Long-term, I’d like to get to the point that I’m able to pass on my own experiences to the next wave of engineers and provide the same guidance so many professionals have shared with me. — Matthew Allender, EI, Civil Engineer


Who or what inspired you to become an engineer and why?

My grandfather worked in the civil engineering field for the greater part of the last 60 years so I can thank him for passing on the math and science genes to get the leg work done. Otherwise, I’ve always had an interest in finding the best solution for a given set of constraints, and engineering gave me a perfect platform to do that. — Matthew Allender, EI, Civil Engineer

I grew up in the Philippines, and I have seen and lived in areas where houses are made of materials that are not structurally stable and there’s unsafe drinking water. I wanted to be someone who could help change that for my friends and family who live there and Civil Engineering covers all of that. — Lorena McGee, EI, Civil Engineer

What do you enjoy most about the profession so far?

I enjoy the problem-solving that goes into each project. While there are many projects which have similarities, no two are exactly alike, and each provides their own set of unique challenges and constraints, almost like a puzzle. It’s very satisfying to come up with a design or analysis that overcomes those challenges. — Andrew Houchin, EI, Traffic Engineer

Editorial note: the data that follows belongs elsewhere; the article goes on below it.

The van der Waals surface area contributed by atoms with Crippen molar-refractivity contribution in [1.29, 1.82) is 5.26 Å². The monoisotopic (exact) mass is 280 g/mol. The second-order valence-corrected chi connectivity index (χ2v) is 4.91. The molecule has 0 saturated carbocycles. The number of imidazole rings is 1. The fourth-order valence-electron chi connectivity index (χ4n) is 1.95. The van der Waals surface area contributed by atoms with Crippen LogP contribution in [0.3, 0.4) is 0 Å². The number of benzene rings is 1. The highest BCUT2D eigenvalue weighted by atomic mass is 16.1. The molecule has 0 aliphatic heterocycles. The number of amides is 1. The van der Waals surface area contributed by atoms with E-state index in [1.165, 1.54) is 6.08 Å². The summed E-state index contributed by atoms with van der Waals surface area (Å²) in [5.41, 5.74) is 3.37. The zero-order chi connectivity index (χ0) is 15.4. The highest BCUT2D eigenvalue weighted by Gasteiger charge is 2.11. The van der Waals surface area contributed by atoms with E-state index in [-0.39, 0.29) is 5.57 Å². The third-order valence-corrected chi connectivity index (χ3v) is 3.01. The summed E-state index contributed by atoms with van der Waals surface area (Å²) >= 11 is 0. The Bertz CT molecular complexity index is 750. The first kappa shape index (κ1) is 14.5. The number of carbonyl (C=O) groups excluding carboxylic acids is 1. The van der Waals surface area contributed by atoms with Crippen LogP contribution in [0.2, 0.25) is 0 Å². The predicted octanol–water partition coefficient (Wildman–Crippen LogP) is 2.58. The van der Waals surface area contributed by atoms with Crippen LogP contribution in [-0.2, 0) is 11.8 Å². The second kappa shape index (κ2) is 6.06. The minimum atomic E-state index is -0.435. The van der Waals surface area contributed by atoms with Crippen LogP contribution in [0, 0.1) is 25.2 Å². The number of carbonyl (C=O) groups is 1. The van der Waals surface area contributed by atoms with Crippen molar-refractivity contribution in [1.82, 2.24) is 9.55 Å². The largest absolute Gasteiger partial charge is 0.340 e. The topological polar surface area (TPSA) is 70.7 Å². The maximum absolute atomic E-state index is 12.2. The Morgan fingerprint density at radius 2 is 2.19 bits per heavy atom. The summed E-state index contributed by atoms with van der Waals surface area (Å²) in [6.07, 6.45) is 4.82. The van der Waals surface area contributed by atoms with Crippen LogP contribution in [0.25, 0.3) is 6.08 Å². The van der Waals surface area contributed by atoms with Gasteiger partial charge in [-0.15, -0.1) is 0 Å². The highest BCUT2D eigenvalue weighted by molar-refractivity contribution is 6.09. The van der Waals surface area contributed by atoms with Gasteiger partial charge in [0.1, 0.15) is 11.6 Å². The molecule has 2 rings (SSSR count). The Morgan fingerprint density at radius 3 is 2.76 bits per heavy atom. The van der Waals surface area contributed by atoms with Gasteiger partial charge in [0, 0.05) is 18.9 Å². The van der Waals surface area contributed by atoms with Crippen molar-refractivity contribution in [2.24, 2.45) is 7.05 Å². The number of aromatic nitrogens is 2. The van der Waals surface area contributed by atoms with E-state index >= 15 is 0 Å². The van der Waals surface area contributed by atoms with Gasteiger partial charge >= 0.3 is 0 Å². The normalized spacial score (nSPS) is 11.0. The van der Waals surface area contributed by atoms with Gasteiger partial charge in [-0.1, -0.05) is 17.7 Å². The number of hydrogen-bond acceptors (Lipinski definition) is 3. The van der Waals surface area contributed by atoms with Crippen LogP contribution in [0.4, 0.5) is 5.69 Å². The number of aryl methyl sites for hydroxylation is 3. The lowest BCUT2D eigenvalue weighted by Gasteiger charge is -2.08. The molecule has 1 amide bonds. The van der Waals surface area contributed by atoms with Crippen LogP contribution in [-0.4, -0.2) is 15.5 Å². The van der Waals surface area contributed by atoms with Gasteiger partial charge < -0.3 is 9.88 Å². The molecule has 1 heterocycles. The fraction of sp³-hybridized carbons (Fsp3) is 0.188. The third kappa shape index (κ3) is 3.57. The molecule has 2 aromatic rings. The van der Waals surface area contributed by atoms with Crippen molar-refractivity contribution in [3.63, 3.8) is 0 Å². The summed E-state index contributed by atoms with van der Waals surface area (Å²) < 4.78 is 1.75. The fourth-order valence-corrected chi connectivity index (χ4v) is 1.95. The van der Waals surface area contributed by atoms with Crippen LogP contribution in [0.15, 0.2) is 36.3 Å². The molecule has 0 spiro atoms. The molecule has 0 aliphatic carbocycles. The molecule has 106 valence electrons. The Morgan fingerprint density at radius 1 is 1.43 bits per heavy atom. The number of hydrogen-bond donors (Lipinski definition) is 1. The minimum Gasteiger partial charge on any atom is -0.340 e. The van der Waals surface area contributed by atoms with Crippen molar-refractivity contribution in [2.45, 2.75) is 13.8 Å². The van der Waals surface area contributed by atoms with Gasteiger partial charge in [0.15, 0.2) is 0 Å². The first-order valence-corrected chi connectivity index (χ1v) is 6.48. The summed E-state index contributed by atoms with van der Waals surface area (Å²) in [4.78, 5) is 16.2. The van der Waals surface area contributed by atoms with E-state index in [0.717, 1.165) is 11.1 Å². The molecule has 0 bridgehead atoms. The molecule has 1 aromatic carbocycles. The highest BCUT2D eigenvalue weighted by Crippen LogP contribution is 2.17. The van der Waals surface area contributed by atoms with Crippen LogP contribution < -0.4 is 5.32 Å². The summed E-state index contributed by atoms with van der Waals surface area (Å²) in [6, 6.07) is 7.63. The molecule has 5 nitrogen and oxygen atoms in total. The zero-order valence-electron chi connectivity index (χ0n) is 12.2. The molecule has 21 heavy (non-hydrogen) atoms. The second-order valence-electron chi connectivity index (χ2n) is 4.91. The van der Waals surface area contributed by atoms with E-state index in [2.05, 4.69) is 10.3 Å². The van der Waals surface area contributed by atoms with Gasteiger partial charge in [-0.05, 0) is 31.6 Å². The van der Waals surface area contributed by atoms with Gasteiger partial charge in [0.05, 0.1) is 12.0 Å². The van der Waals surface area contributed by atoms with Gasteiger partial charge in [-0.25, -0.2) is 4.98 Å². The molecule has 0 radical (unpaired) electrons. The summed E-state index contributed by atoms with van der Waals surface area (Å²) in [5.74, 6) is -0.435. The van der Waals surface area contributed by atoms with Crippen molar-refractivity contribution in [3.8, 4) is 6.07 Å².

Seeing something you designed or were a part of building completed and in use is really cool. — Kyle Sokulski, EI, Civil Engineer

It’s dynamic and exciting. Every project comes with its own individual research, design requirements, and challenges. Additionally, there is a good opportunity to enhance my knowledge by working on new projects, with new people, and attending conferences and webinars. — Parker Just, EI, Water Resources Engineer

What advice would you give to someone that’s interested in becoming an engineer?

The best advice I could pass on would be to get your foot in the door as soon as you can. Engineering encompasses so many fields; getting experience in how they all tie together within a project goes a long way and opens a lot of doors. — Matthew Allender, EI, Civil Engineer

Put effort into all your school work and not just your engineering courses. Technical aspects are important, but it is equally important that you are able to express technical concepts to non-technical people, whether it’s through writing or speaking. — Andrew Houchin, EI, Traffic Engineer

Be open to new experiences and learning new things because as an engineer, you will be constantly learning and absorbing new ways of doing things. Diversifying your knowledge base when you’re in school will allow you to draw on more experiences as a professional and allow you to be a well-rounded engineer. — Parker Just, EI, Water Resources Engineer